Brown Law Office 972-355-0092
Brown Law Office 972-355-0092
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Employer Law FAQ

What Should Employers Include in Employee Handbooks?

All employers, even small business owners, should create handbooks of the company's policies and procedures and provide copies to all of their employees. While handbooks are not a legal requirement, they provide a simple way for employers to record their policies and disseminate them to the workforce. They also provide a reliable tool supervisors and employees can refer to when in doubt of a particular policy.

Employers may want to provide a mission statement or other statement regarding the company's goals and visions in the first pages of the employee handbook. It is also an appropriate place to discuss the company's history, principles and values.

Some of the information that should be present in the handbook includes:

  • Job descriptions
  • Employee status regarding exempt or nonexempt
  • Employee status as at-will employees, if applicable
  • Attendance policies
  • Employee benefits: health insurance, retirement, pension, disability and others
  • Leave policies: sick leave, maternity leave, funeral leave
  • Vacation and holiday policies
  • Time reporting and expected work hours
  • Dress code
  • Equal opportunity employment statement
  • Sexual harassment policy
  • Appropriate use of company property by employees
  • Performance review policy
  • FMLA policies
  • Worker's compensation
  • COBRA rights
  • Military leave
  • The company's smoking policy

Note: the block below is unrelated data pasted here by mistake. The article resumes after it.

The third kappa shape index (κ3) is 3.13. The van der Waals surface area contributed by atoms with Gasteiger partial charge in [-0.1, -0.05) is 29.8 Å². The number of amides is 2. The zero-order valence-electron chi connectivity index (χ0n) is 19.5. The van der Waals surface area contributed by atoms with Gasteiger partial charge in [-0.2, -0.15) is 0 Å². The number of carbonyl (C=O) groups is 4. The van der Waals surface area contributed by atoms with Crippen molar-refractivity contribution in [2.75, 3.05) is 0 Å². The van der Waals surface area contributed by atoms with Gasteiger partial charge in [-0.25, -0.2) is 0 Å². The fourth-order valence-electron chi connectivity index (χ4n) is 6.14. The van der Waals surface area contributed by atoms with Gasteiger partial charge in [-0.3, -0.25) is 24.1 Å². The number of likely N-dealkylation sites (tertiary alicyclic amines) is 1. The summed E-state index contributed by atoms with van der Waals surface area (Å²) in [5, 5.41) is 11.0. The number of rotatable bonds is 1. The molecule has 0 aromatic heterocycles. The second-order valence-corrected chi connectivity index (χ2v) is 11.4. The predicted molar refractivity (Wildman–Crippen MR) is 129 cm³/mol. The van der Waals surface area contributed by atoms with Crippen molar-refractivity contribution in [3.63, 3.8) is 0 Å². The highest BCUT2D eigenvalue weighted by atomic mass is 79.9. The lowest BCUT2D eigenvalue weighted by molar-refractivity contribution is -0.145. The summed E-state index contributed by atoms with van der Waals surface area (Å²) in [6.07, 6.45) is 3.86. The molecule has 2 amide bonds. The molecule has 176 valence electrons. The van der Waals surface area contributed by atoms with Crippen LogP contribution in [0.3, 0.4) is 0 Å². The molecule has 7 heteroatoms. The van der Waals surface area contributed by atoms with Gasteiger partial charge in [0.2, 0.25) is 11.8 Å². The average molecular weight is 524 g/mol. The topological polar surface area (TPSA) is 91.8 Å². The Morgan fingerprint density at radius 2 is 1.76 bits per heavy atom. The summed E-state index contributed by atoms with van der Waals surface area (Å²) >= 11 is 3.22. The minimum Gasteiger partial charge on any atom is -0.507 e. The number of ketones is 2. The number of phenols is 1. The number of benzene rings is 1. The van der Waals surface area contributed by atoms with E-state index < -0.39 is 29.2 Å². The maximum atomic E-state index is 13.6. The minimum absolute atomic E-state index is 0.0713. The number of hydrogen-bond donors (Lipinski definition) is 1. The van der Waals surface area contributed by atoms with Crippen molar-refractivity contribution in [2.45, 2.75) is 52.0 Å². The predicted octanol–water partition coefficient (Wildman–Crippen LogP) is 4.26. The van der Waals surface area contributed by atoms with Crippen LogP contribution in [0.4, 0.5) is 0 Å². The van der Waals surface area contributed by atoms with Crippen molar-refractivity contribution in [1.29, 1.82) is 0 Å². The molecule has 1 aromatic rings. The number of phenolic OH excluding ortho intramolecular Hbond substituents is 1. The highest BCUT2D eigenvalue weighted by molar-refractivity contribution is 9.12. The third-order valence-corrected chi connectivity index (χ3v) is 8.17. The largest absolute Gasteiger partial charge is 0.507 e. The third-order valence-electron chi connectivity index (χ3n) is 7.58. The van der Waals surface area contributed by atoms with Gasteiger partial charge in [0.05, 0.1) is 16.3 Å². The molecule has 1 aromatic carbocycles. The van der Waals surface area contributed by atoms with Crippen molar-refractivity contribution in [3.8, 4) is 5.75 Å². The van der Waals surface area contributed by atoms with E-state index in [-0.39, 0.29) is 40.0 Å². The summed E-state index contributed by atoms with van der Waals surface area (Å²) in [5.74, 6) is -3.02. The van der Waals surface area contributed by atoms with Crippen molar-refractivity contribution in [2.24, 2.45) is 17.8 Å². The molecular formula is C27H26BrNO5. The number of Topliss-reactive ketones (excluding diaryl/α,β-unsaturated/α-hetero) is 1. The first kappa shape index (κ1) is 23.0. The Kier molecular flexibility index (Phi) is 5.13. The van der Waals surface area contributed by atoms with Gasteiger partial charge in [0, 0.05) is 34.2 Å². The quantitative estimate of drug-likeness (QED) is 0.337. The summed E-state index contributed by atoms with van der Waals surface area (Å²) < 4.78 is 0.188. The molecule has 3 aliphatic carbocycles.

• The company's substance abuse policy
  • Contact information for human resources, benefit plan administrators and others

Employers should require all employees to sign an acknowledgement form stating they have received a copy of the handbook. Employers also may want to include a disclaimer in the handbook to prevent it from being viewed as a contract with the employees.

Since legal requirements vary by state, employers should have an employment law attorney review their employee handbook to make sure it is in compliance with all applicable local, state and federal laws. Employers also need to review their handbooks periodically and update them as needed to comply with any changes in the law.

For more information on creating an effective employee handbook or for assistance reviewing your handbook for compliance with state and federal laws, contact a knowledgeable employment law attorney in your area today.

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DISCLAIMER: This site and any information contained herein are intended for informational purposes only and should not be construed as legal advice. Seek competent counsel for advice on any legal matter.

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Betty L. Brown
Board Certified by the Texas Board of Legal Specialization
in Labor and Employment Law
Fountain Park
1021 Long Prairie Road, Suite 402
Flower Mound, TX 75022
Phone: 972-355-0092
Fax: 972-899-9635
E-mail: betty@brownemploymentlaw.com